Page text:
Easy Care Acupuncture, PC v Hartford Ins. Co.
2017 NY Slip Op 51470(U) [57 Misc 3d 147(A)]
Decided on November 1, 2017
Appellate Term, First Department
Published by New York State Law Reporting Bureau pursuant to Judiciary Law § 431.
This opinion is uncorrected and will not be published in the printed Official Reports.

Decided on November 1, 2017
PRESENT: Schoenfeld, J.P., Ling-Cohan, Gonzalez, JJ.

Easy Care Acupuncture, PC, a/a/o Jonathan Nuamah, Plaintiff-Appellant,


The Hartford Ins. Co., Defendant-Respondent.

Plaintiff, as limited by its briefs, appeals from so much of an order of the Civil Court of the City of New York, New York County (Gerald Lebovits, J.), dated July 9, 2014, as granted defendant's motion for summary judgment dismissing the complaint, and denied plaintiff's cross-motion for summary judgment.

Per Curiam.

Order (Gerald Lebovits, J.), dated July 9, 2014, modified to the extent of denying defendant's motion for summary judgment and reinstating the complaint; as modified, order affirmed, with $10 costs.

This first party, no-fault action is not susceptible to summary disposition. The evidentiary proof submitted by defendant-insurer in support of its motion for summary judgment, while sufficient to demonstrate that defendant had a "founded belief" that the assignor's injuries were sustained, if at all, in a staged accident (see Central Gen. Hosp. v Chubb Group of Ins. Cos., 90 NY2d 195, 199 [1997]), was insufficient to demonstrate as a matter of law that the injuries did not arise out of an insured incident so as to warrant summary judgment dismissing the complaint (see A.B. Med. Servs., PLLC v Clarendon Natl. Ins. Co., 25 Misc 3d 139[A], 2009 NY Slip Op 52383[U] [App Term, 9th and 10th Jud Dists 2009]; Capri Med., P.C. v Progressive Cas. Ins. Co., 15 Misc 3d 143[A], 2007 NY Slip Op 51158[U] [App Term, 2nd and 11th Jud Dists 2007]). In particular, the affidavit of defendant's investigator, who relied upon certain inconsistencies among the statements of the vehicle's three occupants regarding events of the day of the collision, rather than the events of the collision itself, and other "red flags" common in staged accident cases, raises issues of fact that should be explored at trial (see Martinez v Pioneer Transp. Corp., 48 AD3d 306 [2008]; Oliverio v Lawrence Pub. Schools, 23 AD3d 633 [2005]).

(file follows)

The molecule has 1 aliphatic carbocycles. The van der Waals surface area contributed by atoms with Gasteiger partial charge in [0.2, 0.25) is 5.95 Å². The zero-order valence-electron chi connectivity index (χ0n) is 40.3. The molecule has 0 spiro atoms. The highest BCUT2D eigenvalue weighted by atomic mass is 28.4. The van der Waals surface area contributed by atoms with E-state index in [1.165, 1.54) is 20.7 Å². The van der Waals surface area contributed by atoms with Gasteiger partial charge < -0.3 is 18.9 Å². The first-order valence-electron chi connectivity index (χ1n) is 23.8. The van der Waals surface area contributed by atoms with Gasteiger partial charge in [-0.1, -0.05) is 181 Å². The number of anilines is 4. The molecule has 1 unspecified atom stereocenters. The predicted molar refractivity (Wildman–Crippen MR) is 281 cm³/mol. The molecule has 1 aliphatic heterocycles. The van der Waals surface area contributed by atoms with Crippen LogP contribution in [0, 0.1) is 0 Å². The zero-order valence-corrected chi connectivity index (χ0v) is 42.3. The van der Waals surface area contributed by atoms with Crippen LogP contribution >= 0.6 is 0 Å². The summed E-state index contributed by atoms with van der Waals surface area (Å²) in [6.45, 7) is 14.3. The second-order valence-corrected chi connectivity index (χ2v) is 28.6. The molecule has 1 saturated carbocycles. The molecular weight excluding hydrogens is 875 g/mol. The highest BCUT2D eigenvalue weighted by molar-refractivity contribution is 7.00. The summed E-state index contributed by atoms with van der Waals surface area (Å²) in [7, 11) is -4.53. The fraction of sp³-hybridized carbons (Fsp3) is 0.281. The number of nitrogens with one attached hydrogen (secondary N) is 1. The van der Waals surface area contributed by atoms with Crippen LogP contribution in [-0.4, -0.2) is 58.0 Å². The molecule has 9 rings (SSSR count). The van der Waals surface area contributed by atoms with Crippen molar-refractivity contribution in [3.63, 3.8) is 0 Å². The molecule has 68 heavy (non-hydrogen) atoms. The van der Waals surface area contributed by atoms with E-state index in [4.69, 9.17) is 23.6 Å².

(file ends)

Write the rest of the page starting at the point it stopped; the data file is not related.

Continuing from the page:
I concur I concur I concur

Decision Date: November 01, 2017